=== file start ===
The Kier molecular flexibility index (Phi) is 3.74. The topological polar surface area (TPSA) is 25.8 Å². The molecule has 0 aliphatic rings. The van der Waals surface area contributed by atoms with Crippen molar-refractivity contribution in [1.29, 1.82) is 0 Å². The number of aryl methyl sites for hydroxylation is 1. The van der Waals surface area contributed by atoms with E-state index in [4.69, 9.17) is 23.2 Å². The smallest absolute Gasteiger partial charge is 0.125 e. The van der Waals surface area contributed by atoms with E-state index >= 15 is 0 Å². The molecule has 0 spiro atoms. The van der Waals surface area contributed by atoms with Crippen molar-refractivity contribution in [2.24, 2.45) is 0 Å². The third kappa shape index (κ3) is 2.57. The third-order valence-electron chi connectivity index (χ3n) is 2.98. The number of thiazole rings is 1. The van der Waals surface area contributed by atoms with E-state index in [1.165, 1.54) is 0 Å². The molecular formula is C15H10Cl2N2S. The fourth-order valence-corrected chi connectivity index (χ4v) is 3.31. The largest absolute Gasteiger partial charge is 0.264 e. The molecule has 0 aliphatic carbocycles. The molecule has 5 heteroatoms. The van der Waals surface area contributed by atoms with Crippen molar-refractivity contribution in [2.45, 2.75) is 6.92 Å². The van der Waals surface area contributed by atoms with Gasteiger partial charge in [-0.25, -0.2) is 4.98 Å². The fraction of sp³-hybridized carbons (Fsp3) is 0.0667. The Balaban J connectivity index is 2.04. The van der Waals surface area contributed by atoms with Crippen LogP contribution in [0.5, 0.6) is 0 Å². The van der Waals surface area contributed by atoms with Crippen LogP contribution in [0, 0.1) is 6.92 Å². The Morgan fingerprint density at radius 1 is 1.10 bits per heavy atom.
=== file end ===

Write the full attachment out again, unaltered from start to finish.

The Kier molecular flexibility index (Phi) is 3.74. The topological polar surface area (TPSA) is 25.8 Å². The molecule has 0 aliphatic rings. The van der Waals surface area contributed by atoms with Crippen molar-refractivity contribution in [1.29, 1.82) is 0 Å². The number of aryl methyl sites for hydroxylation is 1. The van der Waals surface area contributed by atoms with E-state index in [4.69, 9.17) is 23.2 Å². The smallest absolute Gasteiger partial charge is 0.125 e. The van der Waals surface area contributed by atoms with E-state index >= 15 is 0 Å². The molecule has 0 spiro atoms. The van der Waals surface area contributed by atoms with Crippen molar-refractivity contribution in [2.24, 2.45) is 0 Å². The third kappa shape index (κ3) is 2.57. The third-order valence-electron chi connectivity index (χ3n) is 2.98. The number of thiazole rings is 1. The van der Waals surface area contributed by atoms with E-state index in [1.165, 1.54) is 0 Å². The molecular formula is C15H10Cl2N2S. The fourth-order valence-corrected chi connectivity index (χ4v) is 3.31. The largest absolute Gasteiger partial charge is 0.264 e. The molecule has 0 aliphatic carbocycles. The molecule has 5 heteroatoms. The van der Waals surface area contributed by atoms with Crippen molar-refractivity contribution in [2.45, 2.75) is 6.92 Å². The van der Waals surface area contributed by atoms with Gasteiger partial charge in [-0.25, -0.2) is 4.98 Å². The fraction of sp³-hybridized carbons (Fsp3) is 0.0667. The Balaban J connectivity index is 2.04. The van der Waals surface area contributed by atoms with Crippen LogP contribution in [0.5, 0.6) is 0 Å². The van der Waals surface area contributed by atoms with Crippen LogP contribution in [0, 0.1) is 6.92 Å². The Morgan fingerprint density at radius 1 is 1.10 bits per heavy atom.